Anita Roddick, all in black, scuttles into the room, head down, corkscrew hair waving around. She is clutching some files and a pair of glasses, and looks shorter and a lot younger than I expected. There is a certain fumbled coyness about the initial greetings, even a shyness, as she barely looks up. It takes time, it seems, to set her at her ease.
We are meeting in a little comer office of The Body Shop's vast, pagoda-pastiche headquarters in Littlehampton, close to where she was brought up. Outside, grey rain falls on the rows of drab little houses that make up this tiny Sussex resort. Inside everything is bubbling. Pounding dance music bursts from the ground-floor canteen every time the door flies open. Young staff, predominantly female, bustle round the large, open-plan offices upstairs. Over 1,300 people work here on two sites. `It's too big, the communications too complex,' shrugs Roddick. But I'm thankful anyone comes to Littlehampton,' she adds. `It's not the most creative place to be.'
She fiddles with her glasses as we talk. At 53, as founder of The Body Shop, she should have a lot to be cheerful about. Her company, with over 1,200 outlets worldwide, is now Britain's most successful international retail business. Twenty years old this month, it has survived two recessions, a fluctuating exchange rate, a bout of rapid expansion and a host of those business-of-the-year-style awards that are guaranteed to put the hex on any firm. It has also remained solidly a family affair: her husband Gordon chairs the company. One of her two daughters also works at the Littlehampton headquarters.
But it is well-known that all is not plain sailing down here on the south coast. A slumping share price, poor performance in the US and a general discontent with the way the City deals with the company has led to speculation that the Roddicks want to buy The Body Shop back. Roddick herself has also hit something of an image problem.
Her strategy of relying on personal publicity to sell the company, and at the same time preaching endlessly about environmental, gender and human rights issues, has irritated more people than it has intrigued, leading some to suggest that she has been on a prolonged ego trip. So in recent years she has kept her head down and concentrated on running the business. Apart from the odd American Express ad, that is, and a speech here and there.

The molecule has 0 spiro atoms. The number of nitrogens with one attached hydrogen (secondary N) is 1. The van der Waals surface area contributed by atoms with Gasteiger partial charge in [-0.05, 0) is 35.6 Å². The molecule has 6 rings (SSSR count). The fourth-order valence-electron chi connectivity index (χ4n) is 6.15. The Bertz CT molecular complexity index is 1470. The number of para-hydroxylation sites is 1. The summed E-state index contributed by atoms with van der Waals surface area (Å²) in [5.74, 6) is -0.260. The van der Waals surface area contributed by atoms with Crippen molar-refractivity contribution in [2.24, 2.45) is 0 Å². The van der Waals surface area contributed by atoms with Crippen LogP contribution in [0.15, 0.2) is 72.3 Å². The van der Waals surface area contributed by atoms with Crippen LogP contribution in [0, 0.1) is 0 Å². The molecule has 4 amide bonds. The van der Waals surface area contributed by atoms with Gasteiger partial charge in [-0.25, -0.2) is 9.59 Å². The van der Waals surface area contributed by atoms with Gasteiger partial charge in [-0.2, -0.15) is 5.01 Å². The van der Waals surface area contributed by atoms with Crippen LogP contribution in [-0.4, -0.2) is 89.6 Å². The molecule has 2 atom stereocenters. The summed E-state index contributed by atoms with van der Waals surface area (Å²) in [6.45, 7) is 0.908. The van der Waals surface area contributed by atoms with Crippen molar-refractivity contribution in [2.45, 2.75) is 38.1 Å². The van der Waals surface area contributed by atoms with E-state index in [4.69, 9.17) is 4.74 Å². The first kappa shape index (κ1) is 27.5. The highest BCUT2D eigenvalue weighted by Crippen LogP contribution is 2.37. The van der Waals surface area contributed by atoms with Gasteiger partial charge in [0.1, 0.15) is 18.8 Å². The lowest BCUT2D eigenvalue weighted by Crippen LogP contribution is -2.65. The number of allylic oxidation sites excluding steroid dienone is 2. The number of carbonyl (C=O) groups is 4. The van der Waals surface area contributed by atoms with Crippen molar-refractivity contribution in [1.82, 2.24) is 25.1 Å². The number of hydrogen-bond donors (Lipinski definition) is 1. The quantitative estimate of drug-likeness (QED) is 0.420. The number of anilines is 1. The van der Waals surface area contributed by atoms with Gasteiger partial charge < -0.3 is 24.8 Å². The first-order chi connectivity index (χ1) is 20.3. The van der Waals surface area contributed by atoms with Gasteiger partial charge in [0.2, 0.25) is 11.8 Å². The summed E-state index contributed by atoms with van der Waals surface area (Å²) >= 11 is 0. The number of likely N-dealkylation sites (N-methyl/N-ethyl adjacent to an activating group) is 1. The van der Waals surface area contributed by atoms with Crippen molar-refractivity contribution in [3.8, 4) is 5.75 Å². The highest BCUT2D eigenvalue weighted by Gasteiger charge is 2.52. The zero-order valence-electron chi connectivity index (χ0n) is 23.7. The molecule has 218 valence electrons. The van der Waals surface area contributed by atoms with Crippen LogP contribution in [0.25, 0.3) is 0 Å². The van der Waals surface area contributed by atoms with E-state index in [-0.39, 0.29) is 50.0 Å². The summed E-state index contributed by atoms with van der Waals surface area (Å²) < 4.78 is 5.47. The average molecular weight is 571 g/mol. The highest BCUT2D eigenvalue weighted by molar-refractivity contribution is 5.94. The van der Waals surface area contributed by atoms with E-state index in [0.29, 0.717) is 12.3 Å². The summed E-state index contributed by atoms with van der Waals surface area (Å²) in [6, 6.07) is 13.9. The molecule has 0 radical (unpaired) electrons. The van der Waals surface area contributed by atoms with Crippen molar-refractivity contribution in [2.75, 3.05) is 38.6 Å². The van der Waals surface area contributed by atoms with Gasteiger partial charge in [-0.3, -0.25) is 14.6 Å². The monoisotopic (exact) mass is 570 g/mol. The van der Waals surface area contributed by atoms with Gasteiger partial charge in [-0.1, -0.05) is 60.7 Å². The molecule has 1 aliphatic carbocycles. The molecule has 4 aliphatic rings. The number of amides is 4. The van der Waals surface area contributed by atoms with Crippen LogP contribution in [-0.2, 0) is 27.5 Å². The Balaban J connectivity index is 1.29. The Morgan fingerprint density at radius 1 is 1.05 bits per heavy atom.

Yet what a business. Roddick, the daughter of Italian immigrants, has taken The Body Shop from one rickety shop in the backstreets of Brighton to a global franchise corporation with retail sales of 500 million [pound] trading in 45 countries and in 23 languages in extra-ordinarily quick time - not bad going for someone who only went into retailing because she was tired of running a cafe and wanted a job with sensible hours.
Famously (and I wonder whether this needs retelling with sales of her autobiography Body And Soul running at 140,000 worldwide) she ran the first shop, selling cheap natural cosmetics and lotions, on her own after husband Gordon had taken off to ride a horse across South America. The horse died, Gordon returned and took over the boring bits, mainly filling the bottles and doing the figures.
Now chairman, he still does what his wife sees as the boring bits - sorting out the financial side of the business and keeping a low profile (though he does, apparently, play a mean game if polo in his spare time) - while she gets on with the dynamic bit, organising new products and leading from the front. Clearly, on a personal level, it works. They are now the most famous husband-and-wife team in British business.
Yet since floating the company in 1984, both Roddicks have constantly struggled against what they would describe as the expectations of the money men: how they should run their company and what they should be doing with the money.
The sense of conflict has grown, leading to their recent …